which make adds value to their brands. (Cameron, N, 2016). As the largest FMCG

Nestle is widely known for its excellent marketing strategies, creating brands and

positioning statements which are etched into the minds of the consumers since a
very young age. Marketing is an essential component of their value chain and

through this they have created the brand equity that they have today.

Support Activities

The primary activities of Nestle are ably supported by the supporting activities. By

hiring the best talent throughout the world they are constantly able to improve their

primary activities. Employing the latest technology with world class manufacturing

facilities throughout the world and warehouse management systems Nestle is able

to differential itself from its competitors. They have divided their procurement in

three main global purchasing hubs to ensure cost optimization by leveraging their

size and scale. Currently they are in a consolidation phase, optimizing their

manufacturing facilities to decrease overall firm costs. (Nestle, 2018)

For Nestle the main value adding activities are visible in inbound logistics, as they partner with

suppliers and in marketing activities in which they create powerful brands which resonate with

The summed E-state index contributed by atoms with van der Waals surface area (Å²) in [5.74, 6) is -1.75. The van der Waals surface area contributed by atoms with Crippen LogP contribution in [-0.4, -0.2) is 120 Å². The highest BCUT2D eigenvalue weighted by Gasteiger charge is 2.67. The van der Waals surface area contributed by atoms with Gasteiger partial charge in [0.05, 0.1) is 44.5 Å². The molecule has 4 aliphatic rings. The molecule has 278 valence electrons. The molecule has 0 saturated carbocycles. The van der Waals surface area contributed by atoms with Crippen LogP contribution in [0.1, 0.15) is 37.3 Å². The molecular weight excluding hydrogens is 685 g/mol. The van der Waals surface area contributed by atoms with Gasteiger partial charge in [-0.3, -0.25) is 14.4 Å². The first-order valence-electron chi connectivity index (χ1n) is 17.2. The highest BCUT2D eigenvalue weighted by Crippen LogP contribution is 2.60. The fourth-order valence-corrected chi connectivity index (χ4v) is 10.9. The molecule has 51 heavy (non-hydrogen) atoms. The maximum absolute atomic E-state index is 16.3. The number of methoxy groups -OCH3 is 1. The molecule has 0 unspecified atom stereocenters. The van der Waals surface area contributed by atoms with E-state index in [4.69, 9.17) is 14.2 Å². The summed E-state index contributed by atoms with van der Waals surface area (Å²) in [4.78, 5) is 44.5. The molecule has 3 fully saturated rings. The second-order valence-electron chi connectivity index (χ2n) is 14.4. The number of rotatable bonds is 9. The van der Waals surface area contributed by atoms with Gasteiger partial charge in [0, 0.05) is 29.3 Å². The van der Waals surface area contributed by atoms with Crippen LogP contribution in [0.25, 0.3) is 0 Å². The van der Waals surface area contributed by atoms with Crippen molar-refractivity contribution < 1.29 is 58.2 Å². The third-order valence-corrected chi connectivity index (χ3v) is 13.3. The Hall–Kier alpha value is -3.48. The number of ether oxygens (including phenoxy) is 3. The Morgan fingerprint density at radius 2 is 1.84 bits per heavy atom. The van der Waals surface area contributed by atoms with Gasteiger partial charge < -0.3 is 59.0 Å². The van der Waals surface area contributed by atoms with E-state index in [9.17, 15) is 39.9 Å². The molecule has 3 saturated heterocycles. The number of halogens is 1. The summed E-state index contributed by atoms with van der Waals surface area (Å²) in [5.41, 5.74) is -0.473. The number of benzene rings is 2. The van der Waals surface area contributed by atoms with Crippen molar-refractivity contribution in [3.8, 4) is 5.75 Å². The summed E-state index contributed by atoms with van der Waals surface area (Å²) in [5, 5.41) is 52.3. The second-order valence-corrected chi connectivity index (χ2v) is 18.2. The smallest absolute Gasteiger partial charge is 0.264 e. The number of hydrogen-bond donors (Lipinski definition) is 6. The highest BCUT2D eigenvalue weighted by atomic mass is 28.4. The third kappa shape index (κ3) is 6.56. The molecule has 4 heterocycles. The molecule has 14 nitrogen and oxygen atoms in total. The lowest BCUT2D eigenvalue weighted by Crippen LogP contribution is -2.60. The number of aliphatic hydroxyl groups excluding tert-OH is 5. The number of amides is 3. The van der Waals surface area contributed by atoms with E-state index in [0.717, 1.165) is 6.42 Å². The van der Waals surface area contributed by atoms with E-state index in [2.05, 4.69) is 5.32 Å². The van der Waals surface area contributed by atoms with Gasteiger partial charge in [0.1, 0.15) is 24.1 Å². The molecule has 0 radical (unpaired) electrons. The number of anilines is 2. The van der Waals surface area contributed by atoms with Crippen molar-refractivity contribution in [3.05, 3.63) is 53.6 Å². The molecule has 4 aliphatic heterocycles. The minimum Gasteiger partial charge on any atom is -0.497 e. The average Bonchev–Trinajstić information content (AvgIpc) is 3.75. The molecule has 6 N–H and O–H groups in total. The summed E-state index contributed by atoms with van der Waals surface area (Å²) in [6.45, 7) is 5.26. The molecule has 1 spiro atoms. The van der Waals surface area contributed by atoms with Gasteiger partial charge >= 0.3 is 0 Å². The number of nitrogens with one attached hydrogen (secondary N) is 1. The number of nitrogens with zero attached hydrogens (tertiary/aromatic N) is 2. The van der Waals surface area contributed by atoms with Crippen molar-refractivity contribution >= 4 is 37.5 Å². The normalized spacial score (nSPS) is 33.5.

the customers.

International Generic Strategy

The international strategy of Nestle is based on a differentiation and multi domestic strategy

according to Porter’s Generic competitive strategies Through their ‘Nutrition, Health and

Wellness Strategy’ Nestlé’s aim is to enhance the lives of ordinary people and contribute

towards a healthy living standard. (Ifm.eng.cam.ac.uk, 2019) With a global brand presence, they

differentiate their products through constant research and innovation. Even though they are a

global company, however, their localization strategy enables them to connect deeply with
customers’ worldwide. We can also, categorize Nestle as being multi-domestic. This means that

Nestle has low global integration and a very decentralized and autonomous structure.

Consequently, Nestle is able to adapt to local tastes and cultures and design unique marketing

campaigns to suit the local markets. (B2U - Business-to-you.com, 2017)

Nestle achieves their competitive advantage through their four main core competencies, which

are “Innovation and Renovation, Wherever, Whenever, However, Consumer Communications

and Operational Efficiency”. (Nestlé, 2019) These inter related core competencies enable them

to develop new products, improve quality and efficiency and be consumer-centric. Through

matchless R&D, worldwide presence and a diverse product portfolio Nestle is able to

differentiate itself from its competitor. (UKEssays.com, 2017)

Nestle has built a strong value chain over decades, creating tough to copy advantages which

distinguish Nestle from its competitors. In terms of entry into the emerging markets Nestle tries

to enter them before any of the competitors. Given their large scale and extremely efficient

research and development processes they build a huge customer base with their high quality

products. As Nestle, engages the local suppliers for sourcing its raw materials for milk, cocoa

and coffee they develop them along with improving their yield, while preserving the